Intrépide: Part 2

By Blaine Lee Pardoe

Heavy Cruiser Intrépide
North Sea
8 September 1900
1425 hours

François saw that the binnacle had been torn asunder. Along with the scent of cordite was another smell, awareness of which he fought to suppress: the odor of cooking meat. Through the haze of thinning smoke, he could see the helm was twisted by the impact of the shell; the giant wheel was no more than broken pieces of wood scattered around the remains of the shattered bridge. There was no way to steer the ship from the bridge, not now. The ship quaked again, followed by the boom of British cannon. Glancing over his shoulder, he saw that the British cruiser was now moving. Cutting in the other direction from behind it, masked by the smoke of her engines, was a destroyer. Two ships!

He grabbed the Enseigne and shook him hard to get his focus. “Get him to the infirmary!” he yelled as he made his way to the staircase. François was now in command of the Intrépide—but how long could they last against two enemy ships?* * * * *

As François entered fire control, he barked to Dumont, “All guns, fire at will! Target that cruiser first.” Dumont and Bechtel immediately relayed the commands through their mouthpieces to the turrets. The aging Intrépide roared in response, firing as the British cruiser started to get underway. Her trap had been laid almost perfectly. Now it was up to François Moreau to get them out of it.

With the bridge helm gone, the ship could still be steered from engineering. François grabbed the mouthpiece that relayed orders to the engineering section. “This is Sous-lieutenant François Moreau. The Capitaine has turned over the ship to me. The bridge is out of action. You will need to pilot the ship from steerage.”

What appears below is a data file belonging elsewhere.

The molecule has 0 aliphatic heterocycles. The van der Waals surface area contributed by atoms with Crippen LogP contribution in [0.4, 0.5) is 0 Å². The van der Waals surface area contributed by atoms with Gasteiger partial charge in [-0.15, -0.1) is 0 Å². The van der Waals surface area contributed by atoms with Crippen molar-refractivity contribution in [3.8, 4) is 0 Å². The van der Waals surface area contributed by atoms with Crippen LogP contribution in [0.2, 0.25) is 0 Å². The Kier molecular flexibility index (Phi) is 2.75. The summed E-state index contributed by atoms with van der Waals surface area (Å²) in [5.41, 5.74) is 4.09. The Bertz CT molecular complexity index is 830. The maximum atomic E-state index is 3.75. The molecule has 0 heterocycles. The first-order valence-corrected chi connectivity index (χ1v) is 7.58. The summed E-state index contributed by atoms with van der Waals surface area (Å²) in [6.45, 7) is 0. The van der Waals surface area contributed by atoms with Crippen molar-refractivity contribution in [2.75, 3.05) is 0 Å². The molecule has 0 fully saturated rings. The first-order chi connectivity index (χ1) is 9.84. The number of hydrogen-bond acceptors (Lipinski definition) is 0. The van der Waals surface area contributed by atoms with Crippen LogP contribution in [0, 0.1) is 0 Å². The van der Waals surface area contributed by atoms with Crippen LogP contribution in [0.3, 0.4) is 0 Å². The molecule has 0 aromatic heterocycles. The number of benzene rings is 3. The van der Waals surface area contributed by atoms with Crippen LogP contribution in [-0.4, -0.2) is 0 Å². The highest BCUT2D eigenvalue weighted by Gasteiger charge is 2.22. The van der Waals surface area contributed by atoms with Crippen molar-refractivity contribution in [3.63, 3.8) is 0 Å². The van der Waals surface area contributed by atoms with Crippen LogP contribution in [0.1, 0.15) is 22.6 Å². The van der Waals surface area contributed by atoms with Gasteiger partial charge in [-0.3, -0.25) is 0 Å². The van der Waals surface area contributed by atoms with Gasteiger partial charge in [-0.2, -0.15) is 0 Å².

The earhorn crackled back. “Who is this?”

Capitaine Moreau!” François said through gritted teeth. “You heard me right. I am in command. Flank speed immediately. Order the auxiliary helm to turn us 30 degrees to starboard. Do it now.”

Qui, mon Capitaine!” came acknowledgement from the Enseigne decks below him. The Intrépide surged forward with a burst of speed. Slowly, methodically, she began to turn to port.

“What ships are we facing?” François called to the lookout, who was watching the British ships through his binoculars.

“The cruiser appears to be the Renown, sir. The destroyer, she is the PythonCapitaine,” the lookout replied. François’s mind danced. He knew the ships and their classes. All those late nights spent memorizing the statistics of the British fleet had paid off. The Renown was a new ship, only christened two years ago. The Python was well known to the French. Her Capitaine, Andrew Rivenburg, was infamous for his aggressive tactics. It was not his first dance at the ball.

“Someone run to the wireless shack and send a message back to Brest. Let them know who we are facing here. Let them know we have been lured into a trap.” It would not make much difference. By the time the rest of the squadron got the word and turned about, the engagement would be long over.

The forward turrets fired and François’s injured ear ached for a moment with the explosions of the cannons. Using his binoculars, he saw at least one of the shells plunge into the upper deck of the British cruiser. An explosion threw pieces of teak into the air and smoke rolled from the hole just in front of the enemy’s forward turret.